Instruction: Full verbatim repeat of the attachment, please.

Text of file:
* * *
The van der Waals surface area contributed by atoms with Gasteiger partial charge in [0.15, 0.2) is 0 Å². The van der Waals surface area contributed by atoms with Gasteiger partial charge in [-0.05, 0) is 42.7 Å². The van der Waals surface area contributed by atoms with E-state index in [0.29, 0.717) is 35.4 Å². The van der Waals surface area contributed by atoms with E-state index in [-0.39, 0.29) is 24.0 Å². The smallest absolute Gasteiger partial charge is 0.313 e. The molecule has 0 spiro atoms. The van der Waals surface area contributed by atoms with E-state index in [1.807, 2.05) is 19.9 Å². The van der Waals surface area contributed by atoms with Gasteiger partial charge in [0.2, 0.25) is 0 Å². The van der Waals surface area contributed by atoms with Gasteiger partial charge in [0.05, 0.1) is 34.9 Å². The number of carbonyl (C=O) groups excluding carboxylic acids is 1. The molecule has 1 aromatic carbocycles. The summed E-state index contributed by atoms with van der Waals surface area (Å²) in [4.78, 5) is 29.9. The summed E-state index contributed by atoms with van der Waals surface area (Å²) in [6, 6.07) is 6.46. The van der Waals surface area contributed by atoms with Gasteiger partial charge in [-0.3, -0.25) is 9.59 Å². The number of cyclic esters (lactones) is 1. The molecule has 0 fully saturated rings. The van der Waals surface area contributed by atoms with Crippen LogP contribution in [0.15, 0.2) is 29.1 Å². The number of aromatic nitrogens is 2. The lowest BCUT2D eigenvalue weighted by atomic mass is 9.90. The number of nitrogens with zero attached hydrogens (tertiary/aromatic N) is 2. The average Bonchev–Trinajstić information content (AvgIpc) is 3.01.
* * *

The van der Waals surface area contributed by atoms with Gasteiger partial charge in [0.15, 0.2) is 0 Å². The van der Waals surface area contributed by atoms with Gasteiger partial charge in [-0.05, 0) is 42.7 Å². The van der Waals surface area contributed by atoms with E-state index in [0.29, 0.717) is 35.4 Å². The van der Waals surface area contributed by atoms with E-state index in [-0.39, 0.29) is 24.0 Å². The smallest absolute Gasteiger partial charge is 0.313 e. The molecule has 0 spiro atoms. The van der Waals surface area contributed by atoms with E-state index in [1.807, 2.05) is 19.9 Å². The van der Waals surface area contributed by atoms with Gasteiger partial charge in [0.2, 0.25) is 0 Å². The van der Waals surface area contributed by atoms with Gasteiger partial charge in [0.05, 0.1) is 34.9 Å². The number of carbonyl (C=O) groups excluding carboxylic acids is 1. The molecule has 1 aromatic carbocycles. The summed E-state index contributed by atoms with van der Waals surface area (Å²) in [4.78, 5) is 29.9. The summed E-state index contributed by atoms with van der Waals surface area (Å²) in [6, 6.07) is 6.46. The van der Waals surface area contributed by atoms with Gasteiger partial charge in [-0.3, -0.25) is 9.59 Å². The number of cyclic esters (lactones) is 1. The molecule has 0 fully saturated rings. The van der Waals surface area contributed by atoms with Crippen LogP contribution in [0.15, 0.2) is 29.1 Å². The number of aromatic nitrogens is 2. The lowest BCUT2D eigenvalue weighted by atomic mass is 9.90. The number of nitrogens with zero attached hydrogens (tertiary/aromatic N) is 2. The average Bonchev–Trinajstić information content (AvgIpc) is 3.01.